Thomas Pickens Brady

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Thomas Pickens Brady (August 6, 1903 – January 31, 1973) was a Mississippi jurist and a segregationist leader during the Civil Rights Era. A graduate of Lawrenceville School (Class of 1923) and Yale University (Class of 1927), Brady rose to national prominence through his strident discourse against civil rights and integration. In 1965, Time Magazine called Brady "the philosopher of Mississippi's racist white Citizens' Councils." On October 28, 1954 while a Mississippi Circuit Court Judge he delivered an address entitled 'Black Monday',[1] which he later published in an eponymously-titled book.[2]

In Black Monday Brady opines on the sanctity of Southern white women ("[t]he loveliest and the purest of God's creatures, the nearest thing to an angelic being that treads this terrestrial ball is a well-bred, cultured Southern white woman or her blue-eyed, golden-haired little girl") and the bestiality of Blacks: "You can dress a chimpanzee, housebreak him, and teach him to use a knife and fork, but it will take countless generations of evolutionary development, if ever, before you can convince him that a caterpillar or a cockroach is not a delicacy. Likewise the social, political, economical, and religious preferences of the negro remain close to the caterpillar and the cockroach. This is not stated to ridicule or abuse the negro. There is nothing fundamentally wrong with the caterpillar or the cockroach. It is merely a matter of taste. A cockroach or caterpillar remains proper food for a chimpanzee."[3]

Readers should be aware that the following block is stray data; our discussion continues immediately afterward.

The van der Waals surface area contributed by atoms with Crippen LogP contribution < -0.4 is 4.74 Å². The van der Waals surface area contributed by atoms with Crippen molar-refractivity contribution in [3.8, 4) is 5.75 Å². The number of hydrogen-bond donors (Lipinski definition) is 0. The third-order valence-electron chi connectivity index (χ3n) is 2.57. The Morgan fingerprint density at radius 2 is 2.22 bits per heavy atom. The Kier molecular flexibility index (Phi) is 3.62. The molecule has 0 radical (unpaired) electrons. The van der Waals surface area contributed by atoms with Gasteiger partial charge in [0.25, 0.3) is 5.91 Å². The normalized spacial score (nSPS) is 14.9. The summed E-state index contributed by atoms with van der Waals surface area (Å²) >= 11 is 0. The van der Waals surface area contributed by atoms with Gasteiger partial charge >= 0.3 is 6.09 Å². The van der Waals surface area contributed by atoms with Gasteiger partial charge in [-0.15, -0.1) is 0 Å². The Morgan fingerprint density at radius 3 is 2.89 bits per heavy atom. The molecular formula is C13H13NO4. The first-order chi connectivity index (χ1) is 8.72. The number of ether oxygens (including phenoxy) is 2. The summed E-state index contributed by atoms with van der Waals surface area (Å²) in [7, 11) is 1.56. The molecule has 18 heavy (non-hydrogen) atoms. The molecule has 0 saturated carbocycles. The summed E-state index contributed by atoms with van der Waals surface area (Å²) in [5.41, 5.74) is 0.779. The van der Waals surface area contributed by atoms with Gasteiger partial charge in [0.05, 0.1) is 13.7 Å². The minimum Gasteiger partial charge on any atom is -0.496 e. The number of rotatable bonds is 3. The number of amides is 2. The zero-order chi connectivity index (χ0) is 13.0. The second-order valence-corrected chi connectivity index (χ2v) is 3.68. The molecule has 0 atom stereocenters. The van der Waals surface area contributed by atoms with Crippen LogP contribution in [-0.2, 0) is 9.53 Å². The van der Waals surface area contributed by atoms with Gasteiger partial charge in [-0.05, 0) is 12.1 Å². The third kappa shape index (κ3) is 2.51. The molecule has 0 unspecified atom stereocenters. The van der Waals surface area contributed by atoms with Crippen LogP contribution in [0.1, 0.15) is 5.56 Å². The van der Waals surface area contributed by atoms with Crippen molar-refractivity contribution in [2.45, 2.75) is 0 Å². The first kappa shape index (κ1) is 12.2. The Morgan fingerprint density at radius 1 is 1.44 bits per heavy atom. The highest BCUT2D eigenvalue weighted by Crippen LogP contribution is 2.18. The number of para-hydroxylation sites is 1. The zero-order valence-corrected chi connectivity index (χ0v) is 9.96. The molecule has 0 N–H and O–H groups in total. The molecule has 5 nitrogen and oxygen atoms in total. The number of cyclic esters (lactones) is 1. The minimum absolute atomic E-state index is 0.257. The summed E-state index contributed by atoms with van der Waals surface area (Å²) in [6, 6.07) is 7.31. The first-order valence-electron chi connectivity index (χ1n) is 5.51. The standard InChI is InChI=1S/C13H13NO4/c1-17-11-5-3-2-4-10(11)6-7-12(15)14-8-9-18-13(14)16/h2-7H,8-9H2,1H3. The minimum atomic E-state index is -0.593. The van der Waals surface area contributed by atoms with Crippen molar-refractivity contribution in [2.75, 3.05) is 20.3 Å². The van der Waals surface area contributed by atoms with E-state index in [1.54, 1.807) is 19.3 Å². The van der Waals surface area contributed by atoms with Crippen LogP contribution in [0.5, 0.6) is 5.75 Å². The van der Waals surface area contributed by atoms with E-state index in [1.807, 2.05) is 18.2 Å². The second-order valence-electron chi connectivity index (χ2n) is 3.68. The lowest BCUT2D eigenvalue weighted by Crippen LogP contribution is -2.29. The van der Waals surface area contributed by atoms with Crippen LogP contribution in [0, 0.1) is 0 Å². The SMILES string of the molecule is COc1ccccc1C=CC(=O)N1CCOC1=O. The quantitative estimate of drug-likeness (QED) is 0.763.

In July 1963 he was appointed an Associate Justice of the Mississippi Supreme Court to complete the unexpired term of Justice R. Olney Arrington.[4] He was active in the state's Democratic Party,[5] served as a Democratic National Committeeman from 1960 to 1964, and advocated disbanding the public schools in order to sidestep rulings requiring integration.